A few years ago, the hit would've been celebrated. Last year, it would've gone down as a drive-ending sack.
But in 2018, with the NFL's new emphasis on defenders not being able to fall on quarterbacks with a lot of force, Clay Matthews' very normal-looking third quarter takedown of Alex Smith was ruled roughing the passer.
As a result, the Redskins got to stay on the field. And for the second week in a row, Matthews found himself at the center of a very controversial call.
"Unfortunately, this league is going in a direction that a lot of people don't like and I think they're getting soft," the veteran said after Washington's 31-17 win over Green Bay. "I've been playing this game for over 20 years and that's how you tackle."
Matthews has a point. In a sport that's concerned about dirty or dangerous collisions, this looks like a flawless hit:
But the roughing the passer flag was tossed not because of where Matthews hit Smith or when he hit him. The issue, in the eyes of the officials, is the way he finished the sequence.
"I had judged that the defender landed on the quarterback when he was tackling him with most or all of his body weight and that's not allowed," referre Craig Wrolstad said following the contest. "That was basically my key, that he landed on him with most or all of his body weight."
The person on the not-so-fun end of the exchange had no problem with it, though.
"It's tough," Smith said during his time at the FedEx Field podium. "I'm glad I don't play defense... I felt like he’s playing football. He’s played a long time. He hit me right in the strike zone."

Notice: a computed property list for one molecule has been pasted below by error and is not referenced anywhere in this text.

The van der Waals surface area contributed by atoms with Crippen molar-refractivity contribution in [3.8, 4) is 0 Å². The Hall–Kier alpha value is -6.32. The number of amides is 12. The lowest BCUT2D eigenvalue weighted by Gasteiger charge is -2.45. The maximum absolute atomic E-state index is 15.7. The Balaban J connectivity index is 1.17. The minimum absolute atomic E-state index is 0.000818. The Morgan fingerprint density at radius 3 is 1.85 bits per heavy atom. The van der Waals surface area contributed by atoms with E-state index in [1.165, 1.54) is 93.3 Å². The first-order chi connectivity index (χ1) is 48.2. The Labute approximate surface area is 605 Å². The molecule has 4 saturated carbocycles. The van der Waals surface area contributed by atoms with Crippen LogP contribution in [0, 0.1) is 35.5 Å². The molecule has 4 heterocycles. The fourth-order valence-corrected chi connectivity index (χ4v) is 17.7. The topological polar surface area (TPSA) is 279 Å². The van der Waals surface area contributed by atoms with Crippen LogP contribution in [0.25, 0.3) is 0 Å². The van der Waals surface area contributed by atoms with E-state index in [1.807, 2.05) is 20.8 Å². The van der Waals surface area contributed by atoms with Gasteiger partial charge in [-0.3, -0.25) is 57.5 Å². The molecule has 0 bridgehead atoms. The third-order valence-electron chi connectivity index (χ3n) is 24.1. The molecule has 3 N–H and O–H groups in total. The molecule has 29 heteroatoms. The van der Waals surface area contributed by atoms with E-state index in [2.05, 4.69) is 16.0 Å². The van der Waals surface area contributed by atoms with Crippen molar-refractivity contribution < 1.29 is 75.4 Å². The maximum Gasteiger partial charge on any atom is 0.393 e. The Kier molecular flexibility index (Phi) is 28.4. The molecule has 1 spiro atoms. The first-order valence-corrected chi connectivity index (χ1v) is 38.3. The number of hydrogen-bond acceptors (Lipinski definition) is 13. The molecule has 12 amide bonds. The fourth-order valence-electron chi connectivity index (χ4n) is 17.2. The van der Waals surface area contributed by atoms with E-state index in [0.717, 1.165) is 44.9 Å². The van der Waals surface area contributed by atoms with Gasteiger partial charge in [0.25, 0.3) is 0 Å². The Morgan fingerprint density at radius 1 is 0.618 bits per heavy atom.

Smith wasn't the only 'Skin to speak out in support of Matthews, either.
"What else do you want the man to do?" Josh Norman (who actually has the same agent as Matthews) asked reporters in the home locker room. "Like, seriously, what else do you want the man to do? "
"When I saw it, there was no malicious, ill intent," Norman continued. "I understand the rules of the situation, but at the same time, it sucks being a defender now. They hit your pockets and then they hit you for a penalty."
The NFL is clearly trying to make itself safer, which is both smart and necessary. But its approach in how its doing so has been confusing in a few critical areas, and this part of roughing the passer enforcement has temporarily surpassed the catch rule and the helmet rule as the most muddled of them all.
After all, when the QB and other opponents have no complaints about a tackle but the refs and the wording of the rule do, there's a disconnect. One that should be addressed.
"I think there's some gray area here with this that needs to be ironed out," Smith observed.
For a signal caller who was accurate for much of the afternoon, that statement might've been the most on-point part of his day.
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